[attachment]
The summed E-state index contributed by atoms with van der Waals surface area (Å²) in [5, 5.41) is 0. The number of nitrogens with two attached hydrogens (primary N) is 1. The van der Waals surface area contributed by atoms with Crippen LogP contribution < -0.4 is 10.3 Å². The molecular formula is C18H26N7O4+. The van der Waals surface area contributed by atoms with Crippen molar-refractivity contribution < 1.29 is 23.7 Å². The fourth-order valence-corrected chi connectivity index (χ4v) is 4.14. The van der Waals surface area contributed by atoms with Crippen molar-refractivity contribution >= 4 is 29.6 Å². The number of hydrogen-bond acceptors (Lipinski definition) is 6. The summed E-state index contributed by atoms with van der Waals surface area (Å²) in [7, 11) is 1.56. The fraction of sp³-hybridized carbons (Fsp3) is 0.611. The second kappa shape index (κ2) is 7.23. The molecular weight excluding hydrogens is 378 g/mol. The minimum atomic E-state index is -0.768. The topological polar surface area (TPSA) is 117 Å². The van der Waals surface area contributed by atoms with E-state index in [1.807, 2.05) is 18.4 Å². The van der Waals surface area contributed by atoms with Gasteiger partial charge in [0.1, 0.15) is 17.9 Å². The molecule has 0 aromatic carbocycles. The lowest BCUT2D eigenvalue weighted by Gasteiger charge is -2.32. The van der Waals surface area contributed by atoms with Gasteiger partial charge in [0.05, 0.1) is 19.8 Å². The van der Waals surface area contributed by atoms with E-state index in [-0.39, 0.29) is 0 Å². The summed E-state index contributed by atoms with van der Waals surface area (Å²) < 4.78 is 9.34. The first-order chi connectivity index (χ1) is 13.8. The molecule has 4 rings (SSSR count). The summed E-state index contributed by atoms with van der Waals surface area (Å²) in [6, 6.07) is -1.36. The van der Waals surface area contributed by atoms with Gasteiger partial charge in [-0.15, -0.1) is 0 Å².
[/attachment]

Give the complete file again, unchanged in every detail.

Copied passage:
The summed E-state index contributed by atoms with van der Waals surface area (Å²) in [5, 5.41) is 0. The number of nitrogens with two attached hydrogens (primary N) is 1. The van der Waals surface area contributed by atoms with Crippen LogP contribution < -0.4 is 10.3 Å². The molecular formula is C18H26N7O4+. The van der Waals surface area contributed by atoms with Crippen molar-refractivity contribution < 1.29 is 23.7 Å². The fourth-order valence-corrected chi connectivity index (χ4v) is 4.14. The van der Waals surface area contributed by atoms with Crippen molar-refractivity contribution >= 4 is 29.6 Å². The number of hydrogen-bond acceptors (Lipinski definition) is 6. The summed E-state index contributed by atoms with van der Waals surface area (Å²) in [7, 11) is 1.56. The fraction of sp³-hybridized carbons (Fsp3) is 0.611. The second kappa shape index (κ2) is 7.23. The molecular weight excluding hydrogens is 378 g/mol. The minimum atomic E-state index is -0.768. The topological polar surface area (TPSA) is 117 Å². The van der Waals surface area contributed by atoms with E-state index in [1.807, 2.05) is 18.4 Å². The van der Waals surface area contributed by atoms with Gasteiger partial charge in [0.1, 0.15) is 17.9 Å². The molecule has 0 aromatic carbocycles. The lowest BCUT2D eigenvalue weighted by Gasteiger charge is -2.32. The van der Waals surface area contributed by atoms with Gasteiger partial charge in [0.05, 0.1) is 19.8 Å². The van der Waals surface area contributed by atoms with E-state index in [-0.39, 0.29) is 0 Å². The summed E-state index contributed by atoms with van der Waals surface area (Å²) < 4.78 is 9.34. The first-order chi connectivity index (χ1) is 13.8. The molecule has 4 rings (SSSR count). The summed E-state index contributed by atoms with van der Waals surface area (Å²) in [6, 6.07) is -1.36. The van der Waals surface area contributed by atoms with Gasteiger partial charge in [-0.15, -0.1) is 0 Å².